That much seemed in agreement. But as always, the devil is in the details. How long would the cease-fire be, and would it start before, after or even during the American withdrawal? How long a time frame would the withdrawal cover?
All of these questions are potential deal-breakers.
Taliban sources remained optimistic, even as Western diplomats expressed concern that there would not be a deal from this round of Doha talks. On Saturday afternoon, Sayed Akbar Agha, a former Taliban official who now lives in Kabul but keeps close contacts with insurgent leaders, said he had just spoken to them.
“I have been told that talks are going ahead very well and we are close to an agreement,” he said. Whatever the result this time, Mr. Agha said, “Afghanistan was never so close to peace in these past years. What is happening now has never happened before.”
After nearly two decades of a war that has cost tens of thousands of lives and hundreds of billions of dollars, President Trump has made clear his distaste for a continued role in Afghanistan. In December, he detailed the withdrawal of half of America’s 14,000 troops in the coming months.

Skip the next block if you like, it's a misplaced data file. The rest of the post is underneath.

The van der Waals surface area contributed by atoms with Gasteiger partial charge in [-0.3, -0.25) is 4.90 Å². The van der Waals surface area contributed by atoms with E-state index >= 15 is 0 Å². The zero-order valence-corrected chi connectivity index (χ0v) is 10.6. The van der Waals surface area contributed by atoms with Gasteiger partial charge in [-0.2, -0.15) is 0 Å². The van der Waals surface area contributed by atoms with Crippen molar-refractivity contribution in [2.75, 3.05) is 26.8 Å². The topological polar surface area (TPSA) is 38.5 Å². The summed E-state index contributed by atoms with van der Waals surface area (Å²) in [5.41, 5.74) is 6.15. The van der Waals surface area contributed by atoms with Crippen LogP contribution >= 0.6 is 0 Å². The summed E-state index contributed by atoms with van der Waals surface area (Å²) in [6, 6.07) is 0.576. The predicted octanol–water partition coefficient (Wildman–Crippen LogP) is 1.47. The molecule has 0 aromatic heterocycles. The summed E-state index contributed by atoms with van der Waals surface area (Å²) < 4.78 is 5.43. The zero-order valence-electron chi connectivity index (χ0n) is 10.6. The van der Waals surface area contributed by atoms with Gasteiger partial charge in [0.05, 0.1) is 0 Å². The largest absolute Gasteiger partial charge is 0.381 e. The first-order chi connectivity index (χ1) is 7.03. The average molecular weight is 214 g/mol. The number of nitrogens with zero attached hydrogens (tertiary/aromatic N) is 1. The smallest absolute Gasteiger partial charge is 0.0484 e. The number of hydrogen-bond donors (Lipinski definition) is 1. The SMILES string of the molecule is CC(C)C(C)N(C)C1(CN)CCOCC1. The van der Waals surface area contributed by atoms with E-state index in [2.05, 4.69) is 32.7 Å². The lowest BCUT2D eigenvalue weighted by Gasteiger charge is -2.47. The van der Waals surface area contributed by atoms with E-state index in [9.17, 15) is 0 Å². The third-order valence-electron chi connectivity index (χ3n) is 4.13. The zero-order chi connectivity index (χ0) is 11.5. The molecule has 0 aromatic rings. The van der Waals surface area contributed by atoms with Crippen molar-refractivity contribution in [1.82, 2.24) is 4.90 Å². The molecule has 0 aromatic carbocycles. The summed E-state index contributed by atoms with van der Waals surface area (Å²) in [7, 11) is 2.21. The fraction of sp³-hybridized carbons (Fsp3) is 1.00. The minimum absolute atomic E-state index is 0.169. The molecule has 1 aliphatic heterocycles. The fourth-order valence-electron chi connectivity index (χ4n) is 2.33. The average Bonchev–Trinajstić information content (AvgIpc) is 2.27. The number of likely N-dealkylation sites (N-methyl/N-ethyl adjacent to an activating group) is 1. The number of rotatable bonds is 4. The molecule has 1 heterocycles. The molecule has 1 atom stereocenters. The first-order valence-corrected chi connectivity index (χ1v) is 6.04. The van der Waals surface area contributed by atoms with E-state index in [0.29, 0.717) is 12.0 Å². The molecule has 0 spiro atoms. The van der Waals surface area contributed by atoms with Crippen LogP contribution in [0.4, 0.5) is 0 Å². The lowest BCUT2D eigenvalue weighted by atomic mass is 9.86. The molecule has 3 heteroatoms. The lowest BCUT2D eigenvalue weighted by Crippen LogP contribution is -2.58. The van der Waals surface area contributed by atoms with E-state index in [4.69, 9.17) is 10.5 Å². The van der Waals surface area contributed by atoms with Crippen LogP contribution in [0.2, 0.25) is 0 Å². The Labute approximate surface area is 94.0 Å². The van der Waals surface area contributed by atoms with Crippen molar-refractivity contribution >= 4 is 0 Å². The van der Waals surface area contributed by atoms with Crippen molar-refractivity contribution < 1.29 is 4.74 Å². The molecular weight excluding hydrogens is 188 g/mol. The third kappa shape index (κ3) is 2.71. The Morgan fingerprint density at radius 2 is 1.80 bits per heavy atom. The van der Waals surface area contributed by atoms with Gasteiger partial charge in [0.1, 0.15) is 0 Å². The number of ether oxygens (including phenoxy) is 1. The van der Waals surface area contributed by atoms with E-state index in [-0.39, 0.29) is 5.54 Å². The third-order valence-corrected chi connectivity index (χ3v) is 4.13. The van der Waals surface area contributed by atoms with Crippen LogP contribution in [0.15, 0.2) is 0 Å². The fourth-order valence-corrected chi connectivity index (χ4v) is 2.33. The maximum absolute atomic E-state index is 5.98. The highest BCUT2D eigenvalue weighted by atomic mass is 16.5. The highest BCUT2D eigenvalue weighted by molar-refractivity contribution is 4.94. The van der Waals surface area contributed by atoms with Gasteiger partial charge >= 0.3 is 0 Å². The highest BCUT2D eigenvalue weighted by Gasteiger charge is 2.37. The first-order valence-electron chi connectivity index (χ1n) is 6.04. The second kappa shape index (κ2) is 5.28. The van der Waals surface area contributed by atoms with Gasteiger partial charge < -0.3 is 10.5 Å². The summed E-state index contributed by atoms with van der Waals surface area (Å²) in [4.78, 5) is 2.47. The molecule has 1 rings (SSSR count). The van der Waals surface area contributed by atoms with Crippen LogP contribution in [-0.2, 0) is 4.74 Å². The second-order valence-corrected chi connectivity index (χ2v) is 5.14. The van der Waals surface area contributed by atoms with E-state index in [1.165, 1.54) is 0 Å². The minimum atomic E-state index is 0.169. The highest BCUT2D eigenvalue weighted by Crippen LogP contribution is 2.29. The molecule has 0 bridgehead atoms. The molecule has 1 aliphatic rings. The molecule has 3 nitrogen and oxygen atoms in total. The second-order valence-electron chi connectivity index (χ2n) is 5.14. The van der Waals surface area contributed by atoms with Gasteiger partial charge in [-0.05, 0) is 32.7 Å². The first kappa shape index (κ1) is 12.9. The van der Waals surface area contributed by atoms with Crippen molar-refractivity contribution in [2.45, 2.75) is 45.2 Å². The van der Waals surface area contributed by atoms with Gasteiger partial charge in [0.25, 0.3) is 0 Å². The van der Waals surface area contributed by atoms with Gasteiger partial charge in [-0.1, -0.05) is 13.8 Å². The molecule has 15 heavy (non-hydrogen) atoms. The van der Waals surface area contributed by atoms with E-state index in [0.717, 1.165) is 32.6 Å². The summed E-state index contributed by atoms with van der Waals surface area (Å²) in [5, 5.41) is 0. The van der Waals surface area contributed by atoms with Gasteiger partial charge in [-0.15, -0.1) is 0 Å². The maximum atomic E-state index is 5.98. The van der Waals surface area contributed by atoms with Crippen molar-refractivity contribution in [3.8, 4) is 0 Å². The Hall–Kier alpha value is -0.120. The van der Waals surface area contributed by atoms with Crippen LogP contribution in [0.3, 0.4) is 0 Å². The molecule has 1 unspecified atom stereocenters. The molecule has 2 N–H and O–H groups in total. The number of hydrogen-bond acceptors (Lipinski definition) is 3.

That was before Mr. Khalilzad, an Afghan-American and former ambassador to Afghanistan, had even begun the latest round of direct negotiations with the Taliban, which started on Monday and were initially expected to last only a couple days, as previous sessions had.
Afghan truces up to now have come and gone, and most observers do not believe that the Afghan military can stand against the Taliban without American support. Once the Americans leave, who would guarantee any truce?
Ryan Crocker, a former American ambassador to Afghanistan, said it was a rush for the exits.
“I can’t see this as anything more than an effort to put lipstick on what will be a U.S. withdrawal,” he said. Mr. Crocker said it reminded him of the Paris peace talks on Vietnam.